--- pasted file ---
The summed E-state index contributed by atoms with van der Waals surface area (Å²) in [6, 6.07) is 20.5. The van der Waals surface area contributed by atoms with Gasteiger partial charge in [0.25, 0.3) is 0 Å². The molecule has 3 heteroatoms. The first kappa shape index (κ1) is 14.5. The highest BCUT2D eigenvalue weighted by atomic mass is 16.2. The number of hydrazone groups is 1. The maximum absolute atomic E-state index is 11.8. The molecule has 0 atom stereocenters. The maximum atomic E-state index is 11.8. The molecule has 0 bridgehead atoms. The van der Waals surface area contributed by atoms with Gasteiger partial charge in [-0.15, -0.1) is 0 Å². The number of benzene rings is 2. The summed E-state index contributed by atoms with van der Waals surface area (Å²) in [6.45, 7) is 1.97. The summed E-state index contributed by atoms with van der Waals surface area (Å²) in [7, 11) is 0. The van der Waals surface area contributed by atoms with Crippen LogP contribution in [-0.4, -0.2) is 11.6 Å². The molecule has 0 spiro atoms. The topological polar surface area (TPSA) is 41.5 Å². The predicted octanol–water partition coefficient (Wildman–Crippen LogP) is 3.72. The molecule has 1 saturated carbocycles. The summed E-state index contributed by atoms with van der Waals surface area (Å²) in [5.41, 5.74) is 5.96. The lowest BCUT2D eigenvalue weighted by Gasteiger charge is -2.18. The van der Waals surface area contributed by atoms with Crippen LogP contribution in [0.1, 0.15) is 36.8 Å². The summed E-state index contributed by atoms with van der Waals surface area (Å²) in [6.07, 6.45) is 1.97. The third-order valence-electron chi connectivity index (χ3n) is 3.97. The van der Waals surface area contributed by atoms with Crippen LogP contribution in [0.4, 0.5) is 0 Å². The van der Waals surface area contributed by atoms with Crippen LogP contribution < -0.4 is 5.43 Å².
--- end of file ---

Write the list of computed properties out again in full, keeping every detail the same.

The summed E-state index contributed by atoms with van der Waals surface area (Å²) in [6, 6.07) is 20.5. The van der Waals surface area contributed by atoms with Gasteiger partial charge in [0.25, 0.3) is 0 Å². The molecule has 3 heteroatoms. The first kappa shape index (κ1) is 14.5. The highest BCUT2D eigenvalue weighted by atomic mass is 16.2. The number of hydrazone groups is 1. The maximum absolute atomic E-state index is 11.8. The molecule has 0 atom stereocenters. The maximum atomic E-state index is 11.8. The molecule has 0 bridgehead atoms. The van der Waals surface area contributed by atoms with Gasteiger partial charge in [-0.15, -0.1) is 0 Å². The number of benzene rings is 2. The summed E-state index contributed by atoms with van der Waals surface area (Å²) in [6.45, 7) is 1.97. The summed E-state index contributed by atoms with van der Waals surface area (Å²) in [7, 11) is 0. The van der Waals surface area contributed by atoms with Crippen LogP contribution in [-0.4, -0.2) is 11.6 Å². The molecule has 0 spiro atoms. The topological polar surface area (TPSA) is 41.5 Å². The predicted octanol–water partition coefficient (Wildman–Crippen LogP) is 3.72. The molecule has 1 saturated carbocycles. The summed E-state index contributed by atoms with van der Waals surface area (Å²) in [5.41, 5.74) is 5.96. The lowest BCUT2D eigenvalue weighted by Gasteiger charge is -2.18. The van der Waals surface area contributed by atoms with Crippen LogP contribution in [0.1, 0.15) is 36.8 Å². The summed E-state index contributed by atoms with van der Waals surface area (Å²) in [6.07, 6.45) is 1.97. The third-order valence-electron chi connectivity index (χ3n) is 3.97. The van der Waals surface area contributed by atoms with Crippen LogP contribution in [0.4, 0.5) is 0 Å². The van der Waals surface area contributed by atoms with Crippen LogP contribution < -0.4 is 5.43 Å².